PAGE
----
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Love Gone Wrong

 

Shelby Lynne: Love, Shelby

Island, 2001

Rating: 1.9

 

 

Posted: November 25, 2001

By Kevin Forest Moreau

2000's I Am Shelby Lynne was as sure and strong a declaration of purpose as any artist had released in recent memory. Heralded as a bracing set of tough, confident and smokily sexy songs steeped in country, R&B, Memphis soul and classic rock and roll, I Am set critics' tongues to wagging and earned Lynne, who'd toiled in the trenches of mainstream country for a few frustrating years, a confusing (if well-deserved) Grammy for Best New Artist. Upon accepting that award, Lynne was right in striking a note of bemusement, seeing as she'd been kicking around Nashville for over a decade. But at the same time, the trophy made a certain amount of sense, because I Am wiped the slate clean, banishing from memory her previous five releases, which had veered from mainstream country to big-band swing influences. Shelby Lynne was now a tabula rasa, and her new career was one many observers made a note to follow with interest.

But it turns out those supporters might have spoken too soon. On the evidence of Lynne's follow-up, the staggeringly off-track Love, Shelby, the title of her previous effort may have been false advertising. Just who is Shelby Lynne, really? Apparently, she's not the heartbreakingly sexy, tough-as-nails spiritual descendant of Dusty Springfield who prowled the corners of I Am. By contrast, the persona that emerges on Love, Shelby is much more vulnerable and insecure, huddling for safety in the comfort of such middle-of-the-road fare as "Trust Me" and "Wall in Your Heart." Polished to a sleek, breezy finish by celebrity producer Glen Ballard (Alanis Morissette), Love, Shelby foregoes the visceral, soul-country grit of its predecessor for a shiny pop sheen designed for Top 40 appeal, which proves a fatal misstep.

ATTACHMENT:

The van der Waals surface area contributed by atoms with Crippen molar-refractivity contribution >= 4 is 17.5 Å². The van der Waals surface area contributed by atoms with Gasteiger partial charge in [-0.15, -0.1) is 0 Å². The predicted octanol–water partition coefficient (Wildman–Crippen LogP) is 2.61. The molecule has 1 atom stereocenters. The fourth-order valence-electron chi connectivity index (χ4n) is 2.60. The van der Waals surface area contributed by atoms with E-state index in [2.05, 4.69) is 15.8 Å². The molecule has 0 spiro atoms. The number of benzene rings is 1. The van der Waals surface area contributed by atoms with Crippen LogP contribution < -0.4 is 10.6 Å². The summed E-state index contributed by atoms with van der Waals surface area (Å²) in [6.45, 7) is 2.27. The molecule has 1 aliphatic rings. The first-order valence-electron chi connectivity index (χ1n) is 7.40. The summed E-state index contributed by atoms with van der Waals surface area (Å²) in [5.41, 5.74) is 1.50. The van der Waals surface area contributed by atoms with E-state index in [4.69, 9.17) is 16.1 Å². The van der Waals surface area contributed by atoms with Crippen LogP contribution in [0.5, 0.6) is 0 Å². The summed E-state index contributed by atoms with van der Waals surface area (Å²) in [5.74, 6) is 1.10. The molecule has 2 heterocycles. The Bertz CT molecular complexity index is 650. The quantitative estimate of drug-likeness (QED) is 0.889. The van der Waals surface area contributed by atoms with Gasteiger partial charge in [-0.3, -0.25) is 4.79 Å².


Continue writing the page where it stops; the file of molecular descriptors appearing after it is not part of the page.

Granted, it's not entirely fair to judge Love, Shelby by the standard set by its precursor rather than on its own merits. Okay, then: As a slice of adult-contemporary pop, Love, Shelby succeeds just fine. "Bend" floats by on a featherweight melody tailor-made for doctors' waiting rooms, while "I Can't Wait," a declaration of I-just-wanna-be-loved longing, sounds eerily like an early Sheryl Crow outtake, right down to the opaque self-ache of the chorus.

The uplifting "Killin' Kind," one of few songs on which Lynne claims sole writing credit, promises a return to the Lynne of old, but Ballard, not trusting the understated melody lurking in the chorus, loads up the vocal tracking effects to hammer home its singalong earnestness. The sprightly "Ain't it the Truth" also shows promise, with punchy soul horns and some snarling slide work from ace guitarist Sonny Landreth.

But ultimately, this experiment in MOR-accessibility proves that adult contemporary pop just isn't the right milieu for Lynne, who displays an awkward penchant for embarrassing lyrics when she writes down for the lowest common denominator: The fifth-grade metaphor of "Wall in Your Heart" is beneath her talents, and "Tarpoleon Napoleon," an otherwise credible foray into torch-soul, elicits more than its fair share of winces. Worst of all, the story-song "Jesus on a Greyhound" is so cringingly pedestrian it's painful to hear, rendering Joan Osborne's "One of Us" Pulitzer-worthy by comparison.

It's hard to see what anyone involved with Love, Shelby was thinking -- save for Ballard, who puts too much trust in his heavy-handed approach at the console. It's obvious that somewhere along the way, someone saw a problem -- three songs, "Star Broker," "Break Me Open" and "Close to You," that appeared on initial promotional copies were removed from the final product. But that eleventh-hour bit of surgery wasn't quite enough. It's a shame when the only heartbreak one can find on such a hotly-anticipated follow-up is that of promise unfulfilled, and the only hints of sexiness come from the head-scratching cheesecake poses that dominate the packaging. Sadly, Love makes one feel as if I Am were a lucky fluke, rather than a seasoned songwriter finally finding her voice.

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